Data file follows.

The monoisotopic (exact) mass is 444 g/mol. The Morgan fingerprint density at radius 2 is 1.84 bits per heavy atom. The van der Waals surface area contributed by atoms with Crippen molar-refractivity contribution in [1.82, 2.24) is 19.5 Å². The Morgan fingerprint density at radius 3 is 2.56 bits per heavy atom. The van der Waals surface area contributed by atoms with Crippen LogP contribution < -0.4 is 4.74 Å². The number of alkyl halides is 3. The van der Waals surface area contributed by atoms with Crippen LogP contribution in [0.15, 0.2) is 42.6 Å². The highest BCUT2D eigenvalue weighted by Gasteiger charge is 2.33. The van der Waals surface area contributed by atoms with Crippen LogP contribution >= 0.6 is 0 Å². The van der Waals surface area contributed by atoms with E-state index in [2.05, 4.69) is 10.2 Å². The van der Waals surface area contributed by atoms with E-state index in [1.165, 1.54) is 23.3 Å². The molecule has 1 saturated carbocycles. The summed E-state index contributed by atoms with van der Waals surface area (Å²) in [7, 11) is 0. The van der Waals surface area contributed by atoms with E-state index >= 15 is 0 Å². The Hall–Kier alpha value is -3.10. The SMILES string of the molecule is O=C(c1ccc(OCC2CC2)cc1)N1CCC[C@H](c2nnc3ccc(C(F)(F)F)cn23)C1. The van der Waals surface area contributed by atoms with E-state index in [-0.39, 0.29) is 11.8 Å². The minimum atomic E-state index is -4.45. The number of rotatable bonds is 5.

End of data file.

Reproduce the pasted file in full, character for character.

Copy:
The monoisotopic (exact) mass is 444 g/mol. The Morgan fingerprint density at radius 2 is 1.84 bits per heavy atom. The van der Waals surface area contributed by atoms with Crippen molar-refractivity contribution in [1.82, 2.24) is 19.5 Å². The Morgan fingerprint density at radius 3 is 2.56 bits per heavy atom. The van der Waals surface area contributed by atoms with Crippen LogP contribution < -0.4 is 4.74 Å². The number of alkyl halides is 3. The van der Waals surface area contributed by atoms with Crippen LogP contribution in [0.15, 0.2) is 42.6 Å². The highest BCUT2D eigenvalue weighted by Gasteiger charge is 2.33. The van der Waals surface area contributed by atoms with Crippen LogP contribution >= 0.6 is 0 Å². The van der Waals surface area contributed by atoms with E-state index in [2.05, 4.69) is 10.2 Å². The van der Waals surface area contributed by atoms with E-state index in [1.165, 1.54) is 23.3 Å². The molecule has 1 saturated carbocycles. The summed E-state index contributed by atoms with van der Waals surface area (Å²) in [7, 11) is 0. The van der Waals surface area contributed by atoms with E-state index >= 15 is 0 Å². The Hall–Kier alpha value is -3.10. The SMILES string of the molecule is O=C(c1ccc(OCC2CC2)cc1)N1CCC[C@H](c2nnc3ccc(C(F)(F)F)cn23)C1. The van der Waals surface area contributed by atoms with E-state index in [-0.39, 0.29) is 11.8 Å². The minimum atomic E-state index is -4.45. The number of rotatable bonds is 5.